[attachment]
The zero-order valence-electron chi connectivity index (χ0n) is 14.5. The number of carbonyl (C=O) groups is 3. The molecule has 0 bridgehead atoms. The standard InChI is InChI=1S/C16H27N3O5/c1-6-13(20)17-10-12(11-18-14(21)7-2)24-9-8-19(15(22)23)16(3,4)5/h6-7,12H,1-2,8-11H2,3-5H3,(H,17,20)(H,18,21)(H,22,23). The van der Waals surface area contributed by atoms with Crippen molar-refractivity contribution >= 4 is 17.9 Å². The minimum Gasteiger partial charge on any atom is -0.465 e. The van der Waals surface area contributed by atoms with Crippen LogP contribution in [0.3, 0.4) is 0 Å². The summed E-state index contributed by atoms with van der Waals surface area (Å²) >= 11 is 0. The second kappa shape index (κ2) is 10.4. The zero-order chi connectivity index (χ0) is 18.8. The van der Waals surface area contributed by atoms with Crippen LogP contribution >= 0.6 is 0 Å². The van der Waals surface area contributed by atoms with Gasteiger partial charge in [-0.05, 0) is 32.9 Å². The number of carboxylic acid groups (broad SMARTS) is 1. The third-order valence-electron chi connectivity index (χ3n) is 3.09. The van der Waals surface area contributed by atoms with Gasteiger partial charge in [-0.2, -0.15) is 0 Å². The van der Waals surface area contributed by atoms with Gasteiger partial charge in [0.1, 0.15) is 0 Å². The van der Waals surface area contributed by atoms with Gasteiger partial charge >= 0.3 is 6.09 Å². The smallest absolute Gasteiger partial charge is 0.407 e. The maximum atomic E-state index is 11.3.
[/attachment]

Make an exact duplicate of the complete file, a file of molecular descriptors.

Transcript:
The zero-order valence-electron chi connectivity index (χ0n) is 14.5. The number of carbonyl (C=O) groups is 3. The molecule has 0 bridgehead atoms. The standard InChI is InChI=1S/C16H27N3O5/c1-6-13(20)17-10-12(11-18-14(21)7-2)24-9-8-19(15(22)23)16(3,4)5/h6-7,12H,1-2,8-11H2,3-5H3,(H,17,20)(H,18,21)(H,22,23). The van der Waals surface area contributed by atoms with Crippen molar-refractivity contribution >= 4 is 17.9 Å². The minimum Gasteiger partial charge on any atom is -0.465 e. The van der Waals surface area contributed by atoms with Crippen LogP contribution in [0.3, 0.4) is 0 Å². The summed E-state index contributed by atoms with van der Waals surface area (Å²) >= 11 is 0. The second kappa shape index (κ2) is 10.4. The zero-order chi connectivity index (χ0) is 18.8. The van der Waals surface area contributed by atoms with Crippen LogP contribution >= 0.6 is 0 Å². The van der Waals surface area contributed by atoms with Gasteiger partial charge in [-0.05, 0) is 32.9 Å². The number of carboxylic acid groups (broad SMARTS) is 1. The third-order valence-electron chi connectivity index (χ3n) is 3.09. The van der Waals surface area contributed by atoms with Gasteiger partial charge in [-0.2, -0.15) is 0 Å². The van der Waals surface area contributed by atoms with Gasteiger partial charge in [0.1, 0.15) is 0 Å². The van der Waals surface area contributed by atoms with Gasteiger partial charge >= 0.3 is 6.09 Å². The smallest absolute Gasteiger partial charge is 0.407 e. The maximum atomic E-state index is 11.3.